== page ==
Sep 06 19:59
so no updates for a while... I put the project up on Steam Greenlight, there is a short new trailer + screenshots there, take a look (i'll be migrating them here also):
Rhe past few months it was a lot of system work and just trying to get things up and running, now I'm getting into more of the content and design/implementation, so it seems like there will be more visual stuff to share.
I've had some requests/questions about shaders, so I'm thinking the first post on a specific topic could be about the general way the project has been getting along with Unity's rendering system and how some of the shaders function.
For now though, that's about it, if you can please share the Greenlight link, it will help with introducing others to the project who might be interested.
Also I want to have direct-download options for people who don't use Steam, so don't worry about it being Steam-only or anything.
Apr 20 13:53
Been in code-refactoring land the past week... building an actual structure to the project. I don't have a code background, so all the early stuff has been thrown together while learning, and it's ended up pretty tangled in weird ways.
Something I knew I had to look into doing proper was finite state machines. I already had code like that working, but it was the most basic thing and growing into insane switch case statements with lots of duplicate code.
I ended up doing some reading and found this great tutorial series on UnityGems:
I rewrote the RELICS terminal/command prompt using that FSM framework and so far it is working unbelievably well... I was skeptical about the tutorial VS what I needed, just because there are so many differing implementations of FSM's and opinions out there.
The RELICS terminal can be thought of as a main menu in some ways, you need to be able to drop into it from wherever you're at and have it reflect what is currently happening... Previously it was all hardcoded and very specific, now it is written in a way that makes it easy to add new programs and commands as needed. I'm guessing it will end up being easier to test and track down bugs as well.
Apr 19 21:16
I've been busy the past week doing a lot of code refactoring, but took a break from it earlier to do some visual/audio stuff.
The Vine to the right is a boot screen test, for when first starting MOBD. Obviously very inspired by splash/boot screens from old systems, especially these http://www.youtube.com/watch?v=0RBE1_labUc http://www.youtube.com/watch?v=tCBYdwbOWV4.
Apr 11 17:46
Heads up, I've added an email subscription link in the navigation bar below.
I will send out updates once or twice a month.
Apr 11 12:59
Earlier this year I was contacted about a potential collaboration, usually I'm hesitant to do stuff like this just because free time had been so tight, but it turned out that MethLab supported a bunch of artists I'd listen to while doing work on MOBD.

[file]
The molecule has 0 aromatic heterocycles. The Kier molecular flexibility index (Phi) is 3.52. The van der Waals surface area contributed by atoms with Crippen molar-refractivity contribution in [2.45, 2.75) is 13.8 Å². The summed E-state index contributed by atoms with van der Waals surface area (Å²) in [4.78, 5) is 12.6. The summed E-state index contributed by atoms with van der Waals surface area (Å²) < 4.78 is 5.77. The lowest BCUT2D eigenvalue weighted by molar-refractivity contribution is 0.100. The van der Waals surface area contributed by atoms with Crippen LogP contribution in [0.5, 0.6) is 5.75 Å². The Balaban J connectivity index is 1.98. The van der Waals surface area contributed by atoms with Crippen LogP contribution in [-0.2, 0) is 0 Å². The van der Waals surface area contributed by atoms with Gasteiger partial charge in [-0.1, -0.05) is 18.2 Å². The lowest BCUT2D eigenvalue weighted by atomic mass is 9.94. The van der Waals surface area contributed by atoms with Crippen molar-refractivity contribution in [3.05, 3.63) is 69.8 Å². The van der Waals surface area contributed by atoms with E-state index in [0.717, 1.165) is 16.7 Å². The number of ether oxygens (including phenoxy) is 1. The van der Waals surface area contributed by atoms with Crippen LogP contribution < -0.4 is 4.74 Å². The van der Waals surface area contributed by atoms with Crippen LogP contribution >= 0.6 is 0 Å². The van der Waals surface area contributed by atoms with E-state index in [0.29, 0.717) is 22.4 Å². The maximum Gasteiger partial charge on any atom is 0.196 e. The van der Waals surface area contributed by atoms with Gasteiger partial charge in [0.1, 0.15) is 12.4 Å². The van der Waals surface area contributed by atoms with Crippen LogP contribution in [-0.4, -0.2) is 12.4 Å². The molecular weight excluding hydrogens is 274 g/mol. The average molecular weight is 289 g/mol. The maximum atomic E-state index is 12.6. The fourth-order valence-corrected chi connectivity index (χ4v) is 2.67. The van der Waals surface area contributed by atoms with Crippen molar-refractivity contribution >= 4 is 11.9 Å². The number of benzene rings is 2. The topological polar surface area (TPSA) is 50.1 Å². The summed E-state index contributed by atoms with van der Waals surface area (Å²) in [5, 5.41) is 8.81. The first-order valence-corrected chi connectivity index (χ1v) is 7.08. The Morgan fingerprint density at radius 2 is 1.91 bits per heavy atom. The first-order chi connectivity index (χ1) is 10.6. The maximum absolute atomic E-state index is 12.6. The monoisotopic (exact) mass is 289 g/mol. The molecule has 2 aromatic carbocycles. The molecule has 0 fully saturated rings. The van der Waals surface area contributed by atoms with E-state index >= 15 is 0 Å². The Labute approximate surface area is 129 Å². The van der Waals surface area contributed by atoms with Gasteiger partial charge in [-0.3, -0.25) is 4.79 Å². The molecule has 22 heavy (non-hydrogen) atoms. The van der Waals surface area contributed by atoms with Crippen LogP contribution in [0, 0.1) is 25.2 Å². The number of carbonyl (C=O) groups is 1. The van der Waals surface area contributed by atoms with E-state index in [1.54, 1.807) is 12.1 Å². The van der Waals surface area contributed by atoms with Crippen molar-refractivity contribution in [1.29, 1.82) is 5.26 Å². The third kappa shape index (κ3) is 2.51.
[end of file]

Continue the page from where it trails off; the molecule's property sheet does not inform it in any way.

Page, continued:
Check it out at the above link, it features recent & upcoming tracks by Broken Note, Plaster, Woulg, Gore Tech, The Sect, Cause4Concern, 2methyl, VNDL, VAETXH, Machine Code, VHS Head, Valance Drakes, Balkansky, Oyaarss, Kanji Kinetic & Thorpey
It was an awesome little project to do, I was able to experiment with writing some new effects that will work their way into MOBD, along with learning a bit about audio visualization techniques.
Apr 10 19:11
I'm working on Memory of a Broken Dimension full time now.
The project started as something I'd do on the side, late at night, in a hazy state of mind. It was an escape from the daily routines of a FPS level designer working in an increasingly tired AAA game industry.
MOBD became "official" back in June 2011 when I posted a devlog in the TIG Source forums, like how many side projects begin. I was cautious to reveal much about the project early on, but I'd recently discovered the name with a random text generator, and decided to use it as the working title. There was a proof of concept made during LD19, the December 2010 Ludum Dare 48 hour jam. Prior to that, pieces of the project floated around in notes written on junk mail & paper scraps, eventually forming a warped mass of ideas in sketchbooks.
2011 ended with an overdue break from AAA games during multiple layoffs. I was planning to complete a smaller project, PROTEKOR, as a crash course in developing for mobile devices. But I soon joined with a small start-up that had an intriguing game concept. They were using Unity3D, so my new plan was to absorb as much technical knowledge possible, with the intent to apply it to MOBD.
2012 was possibly the most productive year for MOBD. But doing the math, the estimated hours really only amount to some brief months, when translated to a typical 9 to 5 work week. I had increasing opportunities to get word of MOBD out, especially thanks to the communities & work of Lunarcade, Mont Royal Game Society, Santa Ragione and Interactive Visions. Eventually a short playable demo from prior events was released in March 2013. People appeared to actually want to see more of this thing.
2013 had my focus shift entirely onto the day job as we strained ourselves to ship. Seeing months pass by with little to no progress, I started to realize that MOBD would never get finished unless I gave it all my focus. I'd decided that working for someone else could not compare to the thrill, pain & inherent satisfaction of working towards completing my own vision.
Early 2014 I parted ways, started tying up loose ends and preparing to finish Memory of a Broken Dimension.
Now that I've got the site online, I'll be treating it as a devlog, and feeling out a routine for posting updates regularly.
Thank you for the prolonged interest in this project!